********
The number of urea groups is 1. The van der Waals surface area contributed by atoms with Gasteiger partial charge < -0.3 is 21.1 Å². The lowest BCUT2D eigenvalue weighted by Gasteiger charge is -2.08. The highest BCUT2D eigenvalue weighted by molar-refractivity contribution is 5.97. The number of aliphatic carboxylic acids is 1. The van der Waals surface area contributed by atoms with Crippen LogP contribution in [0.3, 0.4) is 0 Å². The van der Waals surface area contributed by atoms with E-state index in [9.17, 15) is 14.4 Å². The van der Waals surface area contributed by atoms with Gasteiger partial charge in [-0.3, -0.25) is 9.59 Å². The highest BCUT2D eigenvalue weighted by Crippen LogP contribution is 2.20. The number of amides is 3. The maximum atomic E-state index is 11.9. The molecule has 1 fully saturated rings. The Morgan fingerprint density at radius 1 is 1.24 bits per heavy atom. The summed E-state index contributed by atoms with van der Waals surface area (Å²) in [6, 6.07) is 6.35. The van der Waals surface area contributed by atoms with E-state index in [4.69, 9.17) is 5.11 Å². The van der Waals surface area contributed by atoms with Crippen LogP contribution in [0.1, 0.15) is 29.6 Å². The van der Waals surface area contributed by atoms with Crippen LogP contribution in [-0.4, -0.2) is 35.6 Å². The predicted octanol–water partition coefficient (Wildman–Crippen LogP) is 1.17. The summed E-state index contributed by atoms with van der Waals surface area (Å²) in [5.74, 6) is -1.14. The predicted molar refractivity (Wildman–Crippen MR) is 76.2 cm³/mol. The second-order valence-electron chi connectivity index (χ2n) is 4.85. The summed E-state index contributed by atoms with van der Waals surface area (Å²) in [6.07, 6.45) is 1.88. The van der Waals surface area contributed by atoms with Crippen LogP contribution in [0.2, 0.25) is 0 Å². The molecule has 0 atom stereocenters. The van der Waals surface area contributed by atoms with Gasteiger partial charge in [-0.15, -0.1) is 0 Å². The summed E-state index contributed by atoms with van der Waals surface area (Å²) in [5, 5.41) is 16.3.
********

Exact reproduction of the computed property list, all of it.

The number of urea groups is 1. The van der Waals surface area contributed by atoms with Gasteiger partial charge < -0.3 is 21.1 Å². The lowest BCUT2D eigenvalue weighted by Gasteiger charge is -2.08. The highest BCUT2D eigenvalue weighted by molar-refractivity contribution is 5.97. The number of aliphatic carboxylic acids is 1. The van der Waals surface area contributed by atoms with Crippen LogP contribution in [0.3, 0.4) is 0 Å². The van der Waals surface area contributed by atoms with E-state index in [9.17, 15) is 14.4 Å². The van der Waals surface area contributed by atoms with Gasteiger partial charge in [-0.3, -0.25) is 9.59 Å². The highest BCUT2D eigenvalue weighted by Crippen LogP contribution is 2.20. The number of amides is 3. The maximum atomic E-state index is 11.9. The molecule has 1 fully saturated rings. The Morgan fingerprint density at radius 1 is 1.24 bits per heavy atom. The summed E-state index contributed by atoms with van der Waals surface area (Å²) in [6, 6.07) is 6.35. The van der Waals surface area contributed by atoms with E-state index in [4.69, 9.17) is 5.11 Å². The van der Waals surface area contributed by atoms with Crippen LogP contribution in [0.1, 0.15) is 29.6 Å². The van der Waals surface area contributed by atoms with Crippen LogP contribution in [-0.4, -0.2) is 35.6 Å². The predicted octanol–water partition coefficient (Wildman–Crippen LogP) is 1.17. The summed E-state index contributed by atoms with van der Waals surface area (Å²) in [5.74, 6) is -1.14. The predicted molar refractivity (Wildman–Crippen MR) is 76.2 cm³/mol. The second-order valence-electron chi connectivity index (χ2n) is 4.85. The summed E-state index contributed by atoms with van der Waals surface area (Å²) in [6.07, 6.45) is 1.88. The van der Waals surface area contributed by atoms with Crippen LogP contribution in [0.2, 0.25) is 0 Å². The molecule has 0 atom stereocenters. The van der Waals surface area contributed by atoms with Gasteiger partial charge in [-0.15, -0.1) is 0 Å². The summed E-state index contributed by atoms with van der Waals surface area (Å²) in [5, 5.41) is 16.3.